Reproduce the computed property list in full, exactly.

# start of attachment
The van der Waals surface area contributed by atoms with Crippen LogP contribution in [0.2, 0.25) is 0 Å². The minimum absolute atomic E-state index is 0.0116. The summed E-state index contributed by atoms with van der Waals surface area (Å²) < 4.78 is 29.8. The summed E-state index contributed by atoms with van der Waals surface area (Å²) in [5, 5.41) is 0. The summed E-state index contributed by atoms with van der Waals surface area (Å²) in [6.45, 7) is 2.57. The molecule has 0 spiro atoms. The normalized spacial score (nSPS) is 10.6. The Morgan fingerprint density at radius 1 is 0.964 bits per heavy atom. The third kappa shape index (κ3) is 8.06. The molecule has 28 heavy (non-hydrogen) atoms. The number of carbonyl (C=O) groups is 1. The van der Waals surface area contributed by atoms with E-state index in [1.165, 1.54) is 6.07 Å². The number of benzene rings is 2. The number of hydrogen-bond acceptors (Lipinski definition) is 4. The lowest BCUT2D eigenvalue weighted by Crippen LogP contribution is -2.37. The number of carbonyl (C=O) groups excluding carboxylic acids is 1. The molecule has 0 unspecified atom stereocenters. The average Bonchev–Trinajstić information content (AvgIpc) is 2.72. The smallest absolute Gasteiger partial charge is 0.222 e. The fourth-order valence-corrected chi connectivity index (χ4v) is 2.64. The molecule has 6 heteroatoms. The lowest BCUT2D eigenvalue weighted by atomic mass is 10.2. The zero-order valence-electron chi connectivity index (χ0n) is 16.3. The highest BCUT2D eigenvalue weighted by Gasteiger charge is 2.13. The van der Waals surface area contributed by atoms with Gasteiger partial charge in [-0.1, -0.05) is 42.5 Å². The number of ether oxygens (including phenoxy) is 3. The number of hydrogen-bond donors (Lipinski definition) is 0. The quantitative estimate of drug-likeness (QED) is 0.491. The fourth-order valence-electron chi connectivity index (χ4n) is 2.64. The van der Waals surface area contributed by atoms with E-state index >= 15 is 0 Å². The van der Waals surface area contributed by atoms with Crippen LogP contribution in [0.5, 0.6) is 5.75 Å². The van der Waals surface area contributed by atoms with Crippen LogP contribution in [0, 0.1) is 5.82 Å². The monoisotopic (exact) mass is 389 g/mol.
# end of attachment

The van der Waals surface area contributed by atoms with Crippen LogP contribution in [0.2, 0.25) is 0 Å². The minimum absolute atomic E-state index is 0.0116. The summed E-state index contributed by atoms with van der Waals surface area (Å²) < 4.78 is 29.8. The summed E-state index contributed by atoms with van der Waals surface area (Å²) in [5, 5.41) is 0. The summed E-state index contributed by atoms with van der Waals surface area (Å²) in [6.45, 7) is 2.57. The molecule has 0 spiro atoms. The normalized spacial score (nSPS) is 10.6. The Morgan fingerprint density at radius 1 is 0.964 bits per heavy atom. The third kappa shape index (κ3) is 8.06. The molecule has 28 heavy (non-hydrogen) atoms. The number of carbonyl (C=O) groups is 1. The van der Waals surface area contributed by atoms with E-state index in [1.165, 1.54) is 6.07 Å². The number of benzene rings is 2. The number of hydrogen-bond acceptors (Lipinski definition) is 4. The lowest BCUT2D eigenvalue weighted by Crippen LogP contribution is -2.37. The number of carbonyl (C=O) groups excluding carboxylic acids is 1. The molecule has 0 unspecified atom stereocenters. The average Bonchev–Trinajstić information content (AvgIpc) is 2.72. The smallest absolute Gasteiger partial charge is 0.222 e. The fourth-order valence-corrected chi connectivity index (χ4v) is 2.64. The molecule has 6 heteroatoms. The lowest BCUT2D eigenvalue weighted by atomic mass is 10.2. The zero-order valence-electron chi connectivity index (χ0n) is 16.3. The highest BCUT2D eigenvalue weighted by Gasteiger charge is 2.13. The van der Waals surface area contributed by atoms with Gasteiger partial charge in [-0.1, -0.05) is 42.5 Å². The number of ether oxygens (including phenoxy) is 3. The number of hydrogen-bond donors (Lipinski definition) is 0. The quantitative estimate of drug-likeness (QED) is 0.491. The fourth-order valence-electron chi connectivity index (χ4n) is 2.64. The van der Waals surface area contributed by atoms with E-state index >= 15 is 0 Å². The van der Waals surface area contributed by atoms with Crippen LogP contribution in [0.5, 0.6) is 5.75 Å². The van der Waals surface area contributed by atoms with Crippen LogP contribution in [0, 0.1) is 5.82 Å². The monoisotopic (exact) mass is 389 g/mol.